At St. Joseph’s, we aim to provide a high-quality Computing curriculum and education which equips pupils to use computational thinking and creativity necessary for use in daily and later life. Computing has deep links with mathematics, science, and design and technology, and provides insights into both natural and artificial systems.
At the core of the computing curriculum, children are taught the principles of information and computation, how digital systems work, and how to put this knowledge to use through programming of apps, games and e-books.
Building on this knowledge and understanding, pupils are equipped to use information technology to create programs, systems and a range of content suitable for a given purpose. Computing also ensures that pupils become digitally literate, so they are able to use and develop their ideas through information and communication technology. All of this, at a level suitable for the future workplace and as active participants in a digital world.
The three main areas of Computing consist of Digital Literacy (DL), Information Technology (IT) and Computer Science (CS). At St. Joseph’s we recognise that computing is an integral part of our everyday lives. Teachers use the ‘Switched On: Computing’ scheme, published by Rising Stars, as a starting point for the planning of their computing lessons, which are often richly linked to engaging contexts in other subjects and topics. Knowledge and skills are mapped across each topic and year group to ensure systematic progression. Computing, as a subject, does not stand alone as there is a strong link with Mathematics and other curriculum areas. This link ensures that computing can be used effectively through the curriculum and provides the children with an understanding of different computational systems. A high-quality computing curriculum will engage, support, and challenge all pupils so that they are well equipped for a world that is becoming increasingly computer literate.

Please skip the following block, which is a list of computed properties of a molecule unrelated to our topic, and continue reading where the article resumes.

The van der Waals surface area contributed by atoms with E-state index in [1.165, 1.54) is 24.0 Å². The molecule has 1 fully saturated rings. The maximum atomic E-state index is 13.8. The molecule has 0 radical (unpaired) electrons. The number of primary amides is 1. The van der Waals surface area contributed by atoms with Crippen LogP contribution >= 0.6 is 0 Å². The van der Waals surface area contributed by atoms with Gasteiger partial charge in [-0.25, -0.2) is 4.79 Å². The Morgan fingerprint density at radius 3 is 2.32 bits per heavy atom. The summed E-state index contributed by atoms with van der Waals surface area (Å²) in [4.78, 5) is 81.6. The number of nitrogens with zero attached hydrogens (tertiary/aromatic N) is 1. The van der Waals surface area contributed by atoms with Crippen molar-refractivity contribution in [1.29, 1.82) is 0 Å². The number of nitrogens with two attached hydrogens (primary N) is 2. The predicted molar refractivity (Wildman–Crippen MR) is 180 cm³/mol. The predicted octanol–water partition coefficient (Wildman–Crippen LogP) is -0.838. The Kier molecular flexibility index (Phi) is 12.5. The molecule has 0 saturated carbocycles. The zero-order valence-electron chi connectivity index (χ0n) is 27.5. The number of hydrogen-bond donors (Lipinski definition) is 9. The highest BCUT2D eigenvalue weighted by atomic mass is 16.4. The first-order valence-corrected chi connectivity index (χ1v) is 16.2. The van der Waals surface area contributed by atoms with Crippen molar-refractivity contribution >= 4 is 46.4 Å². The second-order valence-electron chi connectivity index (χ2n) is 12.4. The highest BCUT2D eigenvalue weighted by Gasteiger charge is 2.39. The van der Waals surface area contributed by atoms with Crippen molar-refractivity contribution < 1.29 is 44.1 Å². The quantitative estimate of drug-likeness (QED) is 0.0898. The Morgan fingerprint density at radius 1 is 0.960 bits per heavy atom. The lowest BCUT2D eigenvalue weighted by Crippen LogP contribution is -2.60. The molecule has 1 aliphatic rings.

Our school’s overarching intent for our pupils is to provide a Computing education programme of study, which ensures all pupils are provided with:
- The ability to problem-solve, work as a team, and learn from mistakes.
- A fun, engaging curriculum that meets the interests of the learners.
- Open ended challenges based on the essential areas of Computing.
- A basic understanding of coding and how the Internet works.